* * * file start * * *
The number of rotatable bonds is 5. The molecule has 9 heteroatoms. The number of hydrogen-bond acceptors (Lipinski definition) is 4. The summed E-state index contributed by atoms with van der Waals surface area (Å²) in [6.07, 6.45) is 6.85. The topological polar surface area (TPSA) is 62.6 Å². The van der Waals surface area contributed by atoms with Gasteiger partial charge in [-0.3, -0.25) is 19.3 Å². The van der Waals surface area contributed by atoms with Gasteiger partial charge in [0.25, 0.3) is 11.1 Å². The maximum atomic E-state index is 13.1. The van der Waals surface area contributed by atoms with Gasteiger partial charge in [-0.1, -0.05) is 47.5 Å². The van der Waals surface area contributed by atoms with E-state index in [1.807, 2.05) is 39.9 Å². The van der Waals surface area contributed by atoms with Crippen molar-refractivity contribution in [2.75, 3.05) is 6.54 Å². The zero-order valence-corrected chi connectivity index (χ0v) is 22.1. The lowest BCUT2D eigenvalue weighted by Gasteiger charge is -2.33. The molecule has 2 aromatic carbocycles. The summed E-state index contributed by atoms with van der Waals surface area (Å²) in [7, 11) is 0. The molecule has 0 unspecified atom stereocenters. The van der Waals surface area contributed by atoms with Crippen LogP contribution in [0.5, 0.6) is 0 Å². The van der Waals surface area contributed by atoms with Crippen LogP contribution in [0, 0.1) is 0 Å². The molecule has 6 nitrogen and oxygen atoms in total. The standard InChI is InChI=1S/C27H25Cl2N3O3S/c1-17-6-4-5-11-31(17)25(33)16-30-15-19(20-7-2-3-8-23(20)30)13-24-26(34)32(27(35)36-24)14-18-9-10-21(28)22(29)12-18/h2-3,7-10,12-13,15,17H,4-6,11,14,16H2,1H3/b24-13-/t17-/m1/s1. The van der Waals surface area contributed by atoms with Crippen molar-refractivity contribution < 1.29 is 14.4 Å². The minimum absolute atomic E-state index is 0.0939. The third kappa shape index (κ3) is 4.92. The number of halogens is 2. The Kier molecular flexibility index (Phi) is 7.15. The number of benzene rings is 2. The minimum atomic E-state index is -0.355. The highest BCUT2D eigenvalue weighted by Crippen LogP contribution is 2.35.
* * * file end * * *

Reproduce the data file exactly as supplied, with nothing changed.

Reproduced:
The number of rotatable bonds is 5. The molecule has 9 heteroatoms. The number of hydrogen-bond acceptors (Lipinski definition) is 4. The summed E-state index contributed by atoms with van der Waals surface area (Å²) in [6.07, 6.45) is 6.85. The topological polar surface area (TPSA) is 62.6 Å². The van der Waals surface area contributed by atoms with Gasteiger partial charge in [-0.3, -0.25) is 19.3 Å². The van der Waals surface area contributed by atoms with Gasteiger partial charge in [0.25, 0.3) is 11.1 Å². The maximum atomic E-state index is 13.1. The van der Waals surface area contributed by atoms with Gasteiger partial charge in [-0.1, -0.05) is 47.5 Å². The van der Waals surface area contributed by atoms with E-state index in [1.807, 2.05) is 39.9 Å². The van der Waals surface area contributed by atoms with Crippen molar-refractivity contribution in [2.75, 3.05) is 6.54 Å². The zero-order valence-corrected chi connectivity index (χ0v) is 22.1. The lowest BCUT2D eigenvalue weighted by Gasteiger charge is -2.33. The molecule has 2 aromatic carbocycles. The summed E-state index contributed by atoms with van der Waals surface area (Å²) in [7, 11) is 0. The molecule has 0 unspecified atom stereocenters. The van der Waals surface area contributed by atoms with Crippen LogP contribution in [0.5, 0.6) is 0 Å². The van der Waals surface area contributed by atoms with Crippen LogP contribution in [0, 0.1) is 0 Å². The molecule has 6 nitrogen and oxygen atoms in total. The standard InChI is InChI=1S/C27H25Cl2N3O3S/c1-17-6-4-5-11-31(17)25(33)16-30-15-19(20-7-2-3-8-23(20)30)13-24-26(34)32(27(35)36-24)14-18-9-10-21(28)22(29)12-18/h2-3,7-10,12-13,15,17H,4-6,11,14,16H2,1H3/b24-13-/t17-/m1/s1. The van der Waals surface area contributed by atoms with Crippen molar-refractivity contribution < 1.29 is 14.4 Å². The minimum absolute atomic E-state index is 0.0939. The third kappa shape index (κ3) is 4.92. The number of halogens is 2. The Kier molecular flexibility index (Phi) is 7.15. The number of benzene rings is 2. The minimum atomic E-state index is -0.355. The highest BCUT2D eigenvalue weighted by Crippen LogP contribution is 2.35.